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The most complete guide to Southern Nevada's mining history.

Dupont Mine.  Searchlight, Nevada.

35°33'59.96"N  114°46'10.91"W
USGS Full Report

Primary Mining: Gold
Secondary Mining: Silver

Dupont Mine is located Southeast of Las Vegas, Nevada. Nearest town is Searchlight, Nevada. Primary mining in the area included: Gold, copper, lead, silver, and zinc.

We were mostly disappointed with the mines surrounding Searchlight, Nevada.  As remote as they were, we expected several full days of mine exploration, but only found a few mines that were not sealed or posted as "Private Property".  

It's still worth a visit for all the relics laying around, but we were hoping to get underground.  You'll also find yourself close to Lake Mojave and several secluded beaches along the river, so you can still make a nice family day of it.  The approaching trail is comfortable and any slow moving, high clearance vehicle can get there. 

Dupont Mine has several work sites over  several valleys.  We originally believed them to be independent of each other, but now know them all to be registered under "Dupont Mine",  "Dupont Mine Camp", or "Camp Dupont MIne".  Prior to Dupont Mine, it was known as either the "Sazarac Mine" or the "Big Shot Mine".

Because the Dupont Mine claims are  spread out over several hills and valleys, we misidentified one of the Dupont Mine sites as the Rockefeller Mine which is nearby, but was an independent operation.  If we would have rounded one more hill, we would have found the true Rockefeller Mine site.  We were so close, but we have yet to visit Rockefeller Mine which has been corrected and removed from our site directory.  Hopefully, we can add it to the directory soon.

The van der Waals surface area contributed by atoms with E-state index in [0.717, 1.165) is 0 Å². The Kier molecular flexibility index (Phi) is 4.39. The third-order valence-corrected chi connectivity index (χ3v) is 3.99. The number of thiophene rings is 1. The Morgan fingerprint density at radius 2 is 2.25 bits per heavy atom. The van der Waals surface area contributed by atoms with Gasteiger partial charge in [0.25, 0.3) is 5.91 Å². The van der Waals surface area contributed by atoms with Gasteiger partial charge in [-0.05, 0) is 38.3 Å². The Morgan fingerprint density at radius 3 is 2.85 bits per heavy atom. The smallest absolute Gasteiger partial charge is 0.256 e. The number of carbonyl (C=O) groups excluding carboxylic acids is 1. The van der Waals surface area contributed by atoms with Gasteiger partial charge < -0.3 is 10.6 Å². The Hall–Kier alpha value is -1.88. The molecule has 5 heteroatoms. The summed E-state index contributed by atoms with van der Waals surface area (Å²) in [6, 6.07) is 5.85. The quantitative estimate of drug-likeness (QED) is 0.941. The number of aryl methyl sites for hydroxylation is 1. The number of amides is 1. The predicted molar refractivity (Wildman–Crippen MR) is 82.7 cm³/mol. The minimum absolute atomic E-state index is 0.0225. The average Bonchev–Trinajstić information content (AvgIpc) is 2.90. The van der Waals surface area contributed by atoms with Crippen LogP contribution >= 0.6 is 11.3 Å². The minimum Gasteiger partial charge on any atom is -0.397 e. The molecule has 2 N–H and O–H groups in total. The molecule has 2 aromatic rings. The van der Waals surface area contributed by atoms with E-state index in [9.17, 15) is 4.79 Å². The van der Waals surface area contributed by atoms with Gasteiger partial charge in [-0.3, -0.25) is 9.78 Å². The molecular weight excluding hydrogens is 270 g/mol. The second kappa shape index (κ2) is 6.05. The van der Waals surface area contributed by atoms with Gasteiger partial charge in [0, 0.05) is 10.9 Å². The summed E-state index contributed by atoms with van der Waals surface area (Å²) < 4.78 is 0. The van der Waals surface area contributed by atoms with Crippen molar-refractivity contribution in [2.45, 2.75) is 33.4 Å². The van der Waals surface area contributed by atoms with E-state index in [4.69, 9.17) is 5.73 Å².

Dupont Mine was where we encountered our first chuckwalla.  I'm familiar with Latin American reptiles that can reach several feet in length and the Florida Alligator that can reach many more.  I've never even heard of a "chuckwalla" until after we researched it when we returned home.  Prior to this encounter, we've only seen smaller, thinner, lizards around 6" in length.  We've read that the chuckwalla can reach lengths of 16-18" and the one we saw was at the max of that estimate.

It looked menacing, but didn't seem aggressive or concerned with us at all.  If anything, it appeared curious about the apple my wife was eating.  We left the apple core nearby.  It turned to face it, but didn't move to it while we were in sight. 

Now that we know a bit more of the area, we can return more informed and with recalibrated expectations.  From satellite images, we can see several structures to the north.  Even without getting underground, seeing standing cabins makes a trip worth the time and effort.